Failures occur at every stage of the product lifecycle, and for a variety of reasons. Understanding the root causes of failure offers the chance to improve product quality by making changes to product design or manufacturing process.
At the prototype and design phase, component failure can be frequent and the reasons usually obvious - poor handling, hand soldering, use of test probes and 'mod wires' all have an impact on relibility of prototypes.
Designers will often develop a knowledge of which components fail, and which never do. While some devices certainly require more careful handling, it may also be a pointer to other issues such as lack of in-circuit esd protection, power supply transients or sequencing, thermal bonding or simply an incorrect component value.
Production is often carried out by an external supplier, usually including some level of module test before delivery. Problems which require rework by the supplier during test may not become apparent until bad enough that the supplier decides to flag the issue as a problem. Issues found here may result from some problem with the design, the manufacturing or test processes, or component supply.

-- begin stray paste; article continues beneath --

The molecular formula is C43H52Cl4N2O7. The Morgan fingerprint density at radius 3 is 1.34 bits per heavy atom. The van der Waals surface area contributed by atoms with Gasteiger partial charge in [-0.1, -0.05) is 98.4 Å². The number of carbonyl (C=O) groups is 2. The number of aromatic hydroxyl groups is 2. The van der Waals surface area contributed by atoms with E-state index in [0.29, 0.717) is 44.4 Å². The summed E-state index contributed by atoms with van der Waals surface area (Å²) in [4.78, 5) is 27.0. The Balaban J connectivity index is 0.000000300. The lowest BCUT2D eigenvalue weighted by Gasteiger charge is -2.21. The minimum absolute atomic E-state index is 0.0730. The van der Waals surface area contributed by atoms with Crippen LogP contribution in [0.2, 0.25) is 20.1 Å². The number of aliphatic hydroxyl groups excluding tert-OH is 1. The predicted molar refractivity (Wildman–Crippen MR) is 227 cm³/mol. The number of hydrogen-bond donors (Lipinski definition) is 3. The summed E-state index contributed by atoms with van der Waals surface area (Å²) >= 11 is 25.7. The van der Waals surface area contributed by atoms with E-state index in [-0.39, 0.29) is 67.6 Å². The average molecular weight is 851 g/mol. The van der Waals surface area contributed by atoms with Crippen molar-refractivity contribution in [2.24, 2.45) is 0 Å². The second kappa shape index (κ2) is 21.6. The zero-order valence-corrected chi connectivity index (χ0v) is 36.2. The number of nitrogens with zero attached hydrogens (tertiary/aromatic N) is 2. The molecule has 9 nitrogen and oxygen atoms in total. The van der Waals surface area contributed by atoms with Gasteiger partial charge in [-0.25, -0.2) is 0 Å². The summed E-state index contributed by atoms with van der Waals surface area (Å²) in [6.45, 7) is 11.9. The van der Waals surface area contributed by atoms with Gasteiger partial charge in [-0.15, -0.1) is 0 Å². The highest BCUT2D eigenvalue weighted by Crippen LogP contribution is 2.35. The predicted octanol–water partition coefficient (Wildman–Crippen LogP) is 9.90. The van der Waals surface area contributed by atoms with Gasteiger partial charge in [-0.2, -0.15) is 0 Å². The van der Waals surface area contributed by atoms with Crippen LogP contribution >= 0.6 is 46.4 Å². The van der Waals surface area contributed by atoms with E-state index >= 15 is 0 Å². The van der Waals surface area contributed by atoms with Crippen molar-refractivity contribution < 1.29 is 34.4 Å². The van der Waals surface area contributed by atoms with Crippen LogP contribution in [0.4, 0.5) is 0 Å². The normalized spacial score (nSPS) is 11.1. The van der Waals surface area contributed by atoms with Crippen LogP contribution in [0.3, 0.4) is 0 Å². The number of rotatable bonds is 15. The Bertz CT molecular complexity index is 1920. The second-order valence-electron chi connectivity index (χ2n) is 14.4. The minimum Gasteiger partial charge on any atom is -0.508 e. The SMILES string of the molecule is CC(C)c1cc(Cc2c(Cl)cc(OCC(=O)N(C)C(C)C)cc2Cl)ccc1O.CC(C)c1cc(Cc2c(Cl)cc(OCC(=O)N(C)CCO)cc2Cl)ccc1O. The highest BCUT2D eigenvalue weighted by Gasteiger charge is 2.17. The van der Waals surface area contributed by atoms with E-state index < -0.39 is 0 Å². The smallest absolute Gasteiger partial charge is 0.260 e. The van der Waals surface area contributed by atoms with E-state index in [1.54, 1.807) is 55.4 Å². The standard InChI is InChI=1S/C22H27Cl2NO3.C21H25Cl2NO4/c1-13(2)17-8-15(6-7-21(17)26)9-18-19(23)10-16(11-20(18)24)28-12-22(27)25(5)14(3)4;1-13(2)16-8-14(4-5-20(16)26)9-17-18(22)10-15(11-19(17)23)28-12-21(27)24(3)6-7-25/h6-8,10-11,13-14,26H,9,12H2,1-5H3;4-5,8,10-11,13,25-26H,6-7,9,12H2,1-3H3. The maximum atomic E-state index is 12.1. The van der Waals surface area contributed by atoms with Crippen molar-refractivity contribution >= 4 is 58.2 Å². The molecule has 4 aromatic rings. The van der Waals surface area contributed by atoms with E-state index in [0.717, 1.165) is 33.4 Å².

Final Assembly may expose issues with the overall design or the manufacturing process.
Failures in-service can be the most troublesome to track down. Problems can be due to operator error, tampering (malicious or mischevious), installation, site-specific environmental, or simply use-case.